Do I give up? Maybe. Write another book? Doing that now. Traditionally publish? Some days yes. Some no. Avant-garde publish? Kind of like the ring to that.

I don’t know what the future holds. I hope there’s a spot with my name on another book. I hope I find more readers out there. Or maybe it’s time to take up the violin and put the writing thing away. Who knows. Not me.

Are you a snob about anything? How do you handle it? I’d love to hear from you.


Real Writers Don’t Self-Publish


I often get asked, “Who’s your publisher?” And sometimes I answer, “Why does it matter?” This article offers some insight into the traditional vs. self-published world. Enjoy!

Kristen Lamb's Blog

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One of the things I love about doing what I do is that I have the ability to connect so closely with you guys and speak on the topics that matter to you. Yesterday, a fellow writer shared an article from The Guardian, For me traditional publishing means poverty. But self-publish? No way. She wanted my take on what the author had to say.

All right.

For those who’ve been following this blog for any amount of time, I hope I’ve been really clear that I support all paths of publishing (vanity press doesn’t count).

All forms of publishing hold advantages and disadvantages and, as a business, we are wise to consider what form of publishing is best for our writing, our work, our goals, our personality, etc. But my goal has always been to educate writers so they are making wise decisions based off data, not just personal…

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The Town Crier

photo courtesy of
photo courtesy of

I think I’ve become a town crier. Here’s what wikipedia says a town crier is:

The town crier can also be used to make public announcements in the streets. Criers often dress elaborately, by a tradition dating to the 18th century, in a red and gold coat, white breeches, black boots and a tricorne hat. They carry a handbell to attract people’s attention, as they shout the words “here ye, here ye.” 

I’m not making public announcements in the streets, though I could be persuaded, but I do announce the time every morning. I bang on Noodge 1’s bathroom door and shout the time so he will get out of the shower and make it to the bus on time. I don’t understand why he spends so much time in the shower, and honestly, I don’t want to know, but I do want him to make the bus so I march up the steps, bang on the door, and cry out the time.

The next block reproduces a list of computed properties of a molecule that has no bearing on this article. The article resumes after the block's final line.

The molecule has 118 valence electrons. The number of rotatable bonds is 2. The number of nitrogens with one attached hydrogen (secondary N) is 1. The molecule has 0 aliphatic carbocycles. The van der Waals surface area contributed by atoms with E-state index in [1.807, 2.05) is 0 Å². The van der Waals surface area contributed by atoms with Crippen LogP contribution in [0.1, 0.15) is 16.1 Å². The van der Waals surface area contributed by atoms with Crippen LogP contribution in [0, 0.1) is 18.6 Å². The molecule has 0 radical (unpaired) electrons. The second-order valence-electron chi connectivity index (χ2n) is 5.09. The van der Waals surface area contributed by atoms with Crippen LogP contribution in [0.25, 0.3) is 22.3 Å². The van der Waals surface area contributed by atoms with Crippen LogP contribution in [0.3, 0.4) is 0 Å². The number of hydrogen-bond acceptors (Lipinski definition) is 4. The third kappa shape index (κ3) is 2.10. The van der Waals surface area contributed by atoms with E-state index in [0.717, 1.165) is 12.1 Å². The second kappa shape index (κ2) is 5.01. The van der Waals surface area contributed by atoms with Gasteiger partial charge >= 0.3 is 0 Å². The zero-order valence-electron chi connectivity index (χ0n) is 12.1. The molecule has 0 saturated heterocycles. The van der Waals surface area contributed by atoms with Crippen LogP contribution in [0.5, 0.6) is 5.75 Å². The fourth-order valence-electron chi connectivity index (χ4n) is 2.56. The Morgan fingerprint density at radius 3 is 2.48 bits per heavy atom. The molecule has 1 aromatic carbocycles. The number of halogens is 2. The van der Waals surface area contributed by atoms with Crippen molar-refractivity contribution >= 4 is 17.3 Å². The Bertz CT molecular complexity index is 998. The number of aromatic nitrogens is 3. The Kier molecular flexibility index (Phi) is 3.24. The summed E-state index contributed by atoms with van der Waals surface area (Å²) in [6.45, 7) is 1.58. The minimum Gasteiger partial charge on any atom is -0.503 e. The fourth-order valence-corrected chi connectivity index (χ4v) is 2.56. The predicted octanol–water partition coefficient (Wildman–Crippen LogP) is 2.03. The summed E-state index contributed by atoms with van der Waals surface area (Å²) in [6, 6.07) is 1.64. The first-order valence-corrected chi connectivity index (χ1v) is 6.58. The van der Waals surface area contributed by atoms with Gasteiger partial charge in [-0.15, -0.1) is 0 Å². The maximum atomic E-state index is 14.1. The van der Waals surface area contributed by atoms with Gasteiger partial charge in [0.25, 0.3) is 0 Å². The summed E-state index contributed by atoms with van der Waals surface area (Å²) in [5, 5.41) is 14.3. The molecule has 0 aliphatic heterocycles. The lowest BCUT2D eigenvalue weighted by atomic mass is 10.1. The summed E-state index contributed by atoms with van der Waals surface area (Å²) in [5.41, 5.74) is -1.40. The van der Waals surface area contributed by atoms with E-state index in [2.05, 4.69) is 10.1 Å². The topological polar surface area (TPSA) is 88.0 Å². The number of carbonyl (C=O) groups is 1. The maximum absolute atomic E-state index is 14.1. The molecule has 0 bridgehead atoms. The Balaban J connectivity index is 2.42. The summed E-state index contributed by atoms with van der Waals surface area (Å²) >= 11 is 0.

Part of me finds this whole escapade every morning frustrating because in addition to crying out the time for the shower I must announce the time to wake him up. (The only things missing each morning are the gold coat, white breeches and the handbell. Wait a second, I actually have a handbell! Hmm….I might be going about this all wrong.)

I don’t want to be the town crier, though I might want to wear the clothes. I want Noodge 1 to wake up by himself, take a shower without a reminder to get out and oh, I don’t know, wear his retainer without being told. “Is that too much to ask?” I ask.

But part of me, the mommy part who misses her little bald baby sometimes, takes a deep breath and says “enjoy being the crier. You look good in the hat.” You see, in two very short years, Noodge 1 will be in college and I won’t be able to walk into his room and shake him awake or bang on his bathroom door. I’ll miss him terribly and wake each morning wondering if he got off to class all right. I won’t know how he’s spending his time or if he’s getting his homework done.

Noodge 2 doesn’t need me to wake her up, gets ready on time, and has one foot out the door into adulthood already. She won’t step into her brother’s place for me.

After Noodge 1 goes, how will I spend my mornings?

Folding up the breeches, hanging up the coat, tucking away the tricorne hat.

You can bet I’ll never stop ringing that bell!

By the way, Welcome To Skull Mountain, book three in the Gabriel Hunter series, is due out the end of November. More details coming soon.

Can I Ask A Favor? There’s A Prize Involved

FOF007_Wilkes_KataTartaroo_F_LRBut first let me tell you a little story, with the upcoming release of my third book, I’m going to submit Welcome To Kata-Tartaroo (Book One) to BookBub for selection. BookBub is an on-line ebookstore that allows readers to purchase really good books for a small amount. Not every book submitted is selected, but from my research it appears those books that are selected end up with lots of downloads which means more readers than before. I’d like to be one of those authors. I’d really like to grow my readership, but here’s where I need help. I need more reviews on Amazon and GoodReads in order to be chosen. I don’t have enough now, so if you’ve already read Kata-Tartaroo, and haven’t yet written a review, would you mind writing a short review for me? One sentence will do. It doesn’t have to be 5 stars either.

And if you haven’t read Kata-Tartaroo yet, but would like to here’s the link to my Amazon Author’s Page.

Please write the review by Sept. 30th then comment back here so I know the review is up and I will put your name in a drawing for one random winner to receive a $25 Amazon Gift Card.

Thank you for your continued support of my writing and my blog!! I couldn’t do this without you.